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Company Profile


Advanced: Don’t let your profits drip away Millions of pounds lost each year in fluid leaks


Advanced Engineering, market leaders in the manufacture and supply of service equipment to the HVACR industry, says that a practical, unique and cost-effective leak detection kit could save the industry millions of pounds. With more than 100 million gallons of


costly fluids (including refrigerants, diesel, hydraulic and other industrial oils) wasted through leakage every year, companies are feeling the financial impact. Managing Director Barry Lea says: “An oil


leak of three drops per second can see you lose 5610 litres of oil each year. And that’s one leak from one component. “It quickly mounts up. But, with multiple systems often occupying the same space,


identifying leaks can often be an issue.” Spectroline dyes, exclusively available in


the UK through Advanced, offer a broad range of distinctive colours which allow you to use different colours in different systems... enabling a quick and easy detection of the source of the leak.


Barry continues: “Many engineers are


cautious about introducing additives into closed-line systems but Spectroline dyes have been specially engineered to be unobtrusive in any host fluid. This means there’s no risk of damaging the fluid’s properties or any of the system’s components. “What’s more, because Spectroline dye is


highly concentrated, you typically only need just a quarter of the quanity of dye required by the competitor’s products.” To find out more about Spectroline or


any other product in the Advanced range, call Advanced on 01256 460300 or email sales@advancedengineering.co.uk.


Beyond Drainage Plans: A Tool for Environmental Management


An accurate drainage plan should be used to support environmental management and reduce the chances of causing environmental pollution. To be effective, it should be clear and easy to understand including the essential information needed for pollution response and risk management. A suitable plan will be an actual representation of site arrangements and clearly show surface and foul water drainage, underground pollution pathways and above ground gradients. The plan should include on-site water bodies, outfall locations and drainage infrastructure, for example, interceptors, pumping stations or penstock valves.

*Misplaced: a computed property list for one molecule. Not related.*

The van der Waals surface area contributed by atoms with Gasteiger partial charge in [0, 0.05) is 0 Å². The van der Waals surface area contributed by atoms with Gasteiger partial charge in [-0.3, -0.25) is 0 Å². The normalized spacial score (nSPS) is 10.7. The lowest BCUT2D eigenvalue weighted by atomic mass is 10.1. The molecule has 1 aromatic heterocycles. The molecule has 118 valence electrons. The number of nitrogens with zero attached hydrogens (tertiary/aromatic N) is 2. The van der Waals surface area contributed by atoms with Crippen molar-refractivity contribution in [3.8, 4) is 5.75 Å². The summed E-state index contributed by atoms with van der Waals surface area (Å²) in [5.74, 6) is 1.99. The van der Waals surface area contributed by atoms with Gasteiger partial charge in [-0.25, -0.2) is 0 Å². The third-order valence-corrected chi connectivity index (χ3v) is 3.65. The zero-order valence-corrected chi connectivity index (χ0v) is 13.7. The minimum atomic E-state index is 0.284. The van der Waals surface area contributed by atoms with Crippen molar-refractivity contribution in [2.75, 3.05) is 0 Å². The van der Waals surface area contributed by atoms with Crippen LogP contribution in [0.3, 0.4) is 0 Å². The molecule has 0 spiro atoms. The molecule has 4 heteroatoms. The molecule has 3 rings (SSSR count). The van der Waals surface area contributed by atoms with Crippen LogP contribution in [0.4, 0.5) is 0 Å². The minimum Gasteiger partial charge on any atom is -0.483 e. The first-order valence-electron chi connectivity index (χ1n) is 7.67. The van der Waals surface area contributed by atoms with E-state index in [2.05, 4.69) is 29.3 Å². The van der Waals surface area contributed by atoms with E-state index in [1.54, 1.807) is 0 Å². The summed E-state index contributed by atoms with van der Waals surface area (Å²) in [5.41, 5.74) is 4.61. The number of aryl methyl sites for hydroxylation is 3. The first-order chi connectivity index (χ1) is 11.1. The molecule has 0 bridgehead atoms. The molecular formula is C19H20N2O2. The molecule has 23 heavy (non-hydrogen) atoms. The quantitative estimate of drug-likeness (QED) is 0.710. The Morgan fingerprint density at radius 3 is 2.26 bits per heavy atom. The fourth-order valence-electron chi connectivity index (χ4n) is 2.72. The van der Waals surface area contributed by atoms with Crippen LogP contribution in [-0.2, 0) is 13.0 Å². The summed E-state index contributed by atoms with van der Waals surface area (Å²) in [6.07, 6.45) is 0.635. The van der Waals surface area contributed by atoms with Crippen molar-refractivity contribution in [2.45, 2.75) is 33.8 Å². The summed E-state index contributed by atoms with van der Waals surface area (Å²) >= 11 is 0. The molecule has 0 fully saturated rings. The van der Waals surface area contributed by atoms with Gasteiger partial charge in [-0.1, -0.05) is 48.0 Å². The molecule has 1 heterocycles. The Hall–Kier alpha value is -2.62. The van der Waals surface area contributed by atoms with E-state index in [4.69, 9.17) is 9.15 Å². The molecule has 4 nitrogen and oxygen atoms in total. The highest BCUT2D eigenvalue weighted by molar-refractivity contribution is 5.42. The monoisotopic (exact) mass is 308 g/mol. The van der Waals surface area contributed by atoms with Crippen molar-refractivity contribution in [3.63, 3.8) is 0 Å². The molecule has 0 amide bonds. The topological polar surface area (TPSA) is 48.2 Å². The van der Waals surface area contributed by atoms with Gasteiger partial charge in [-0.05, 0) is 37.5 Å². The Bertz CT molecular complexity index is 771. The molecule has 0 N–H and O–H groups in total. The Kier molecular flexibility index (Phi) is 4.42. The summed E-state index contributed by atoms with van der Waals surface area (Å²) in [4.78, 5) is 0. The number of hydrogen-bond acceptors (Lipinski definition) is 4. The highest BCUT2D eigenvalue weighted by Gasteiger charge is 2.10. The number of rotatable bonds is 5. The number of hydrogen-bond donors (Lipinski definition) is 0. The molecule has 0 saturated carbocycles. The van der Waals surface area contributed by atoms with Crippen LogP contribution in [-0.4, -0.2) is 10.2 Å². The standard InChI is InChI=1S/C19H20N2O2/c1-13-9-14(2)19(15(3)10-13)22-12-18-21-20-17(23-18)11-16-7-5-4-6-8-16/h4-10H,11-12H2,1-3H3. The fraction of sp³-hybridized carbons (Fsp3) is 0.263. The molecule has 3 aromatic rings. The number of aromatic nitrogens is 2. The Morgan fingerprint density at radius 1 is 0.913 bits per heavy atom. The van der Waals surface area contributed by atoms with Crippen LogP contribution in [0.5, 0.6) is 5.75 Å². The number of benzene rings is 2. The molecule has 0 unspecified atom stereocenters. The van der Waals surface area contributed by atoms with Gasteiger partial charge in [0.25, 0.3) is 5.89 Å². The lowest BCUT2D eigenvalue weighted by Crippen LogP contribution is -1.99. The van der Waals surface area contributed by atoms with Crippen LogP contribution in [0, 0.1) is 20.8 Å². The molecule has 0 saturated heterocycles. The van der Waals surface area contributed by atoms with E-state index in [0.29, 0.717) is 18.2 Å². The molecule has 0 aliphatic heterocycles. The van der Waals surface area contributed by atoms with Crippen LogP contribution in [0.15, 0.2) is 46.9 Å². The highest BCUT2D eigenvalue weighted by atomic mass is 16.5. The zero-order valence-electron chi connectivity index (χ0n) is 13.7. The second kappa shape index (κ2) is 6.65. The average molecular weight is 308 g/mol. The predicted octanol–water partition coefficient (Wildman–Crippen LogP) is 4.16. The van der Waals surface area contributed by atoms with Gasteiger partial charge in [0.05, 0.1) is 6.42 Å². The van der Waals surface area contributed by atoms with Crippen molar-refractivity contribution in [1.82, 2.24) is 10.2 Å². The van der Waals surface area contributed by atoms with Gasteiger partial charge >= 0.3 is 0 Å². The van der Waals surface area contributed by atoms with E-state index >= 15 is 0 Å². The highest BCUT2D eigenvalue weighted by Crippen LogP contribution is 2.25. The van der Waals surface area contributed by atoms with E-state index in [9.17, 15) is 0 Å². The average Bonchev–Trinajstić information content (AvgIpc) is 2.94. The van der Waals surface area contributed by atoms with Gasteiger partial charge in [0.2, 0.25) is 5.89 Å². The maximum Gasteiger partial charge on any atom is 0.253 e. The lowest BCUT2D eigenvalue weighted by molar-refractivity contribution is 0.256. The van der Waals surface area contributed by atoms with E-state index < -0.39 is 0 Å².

Interceptor Servicing


Interceptors are large underground tanks fitted on the drainage system, designed to retain oil and silt on site, allowing clean water to be discharged. They should be serviced and maintained and should always be accessi- ble and clearly identified. A drainage plan will show where interceptors are and what areas they service, usually car parks, vehicle main- tenance or refuelling areas. An interceptor service should include a physical inspection for integrity, a check/ service of associated electrical equipment, an assessment of oil and silt accumulation and emptying if required. The frequency of services will be determined by interceptor location and site conditions.


Operational Planning


Effective operational planning must be informed by a drainage plan. Storage of high


10 fmuk


risk items such as fuel, ad blue, oils, chemicals, waste and refuelling areas should be carefully considered to prevent pollution from leaving site. Where possible, they should be situated on hard standing, away from drains, bodies of water and unmade ground. Effluent from activities such as vehicle washes or floor washing must be carefully managed to reduce pollution risk and should either be collected and disposed of as a waste or discharged to the foul drainage system with permission.


Incident Planning


When planning incident response, an accurate drainage plan must be consulted. A Pollution Incident Response Plan (PIRP) should be prepared, including all relevant information for incident response, including the drainage plan, pollution risk areas (for example refuelling areas and oil and chemical storage areas), pollution control arrangements like spill kit locations and relevant internal and


external contact information. In this context, the drainage plan will show the route that pollution would take from pollution risk areas and give visibility to where pollution will leave site. Areas where pollution can be controlled or intercepted before escaping to the wider environment and deployment of pollution control equipment should be informed by the drainage plan. All staff should be aware of the PIRP and drainage plan to ensure effective incident response. A drainage plan has value beyond


identifying foul and surface water drainage systems. A valid, clear to understand plan has the essential information for reducing pollution risk and supporting environmental management. You can’t control what you don’t know and a drainage plan provides all of the necessary information to ensure that site activities are managed correctly and don’t pose a pollution risk and informs effective emergency planning and response.


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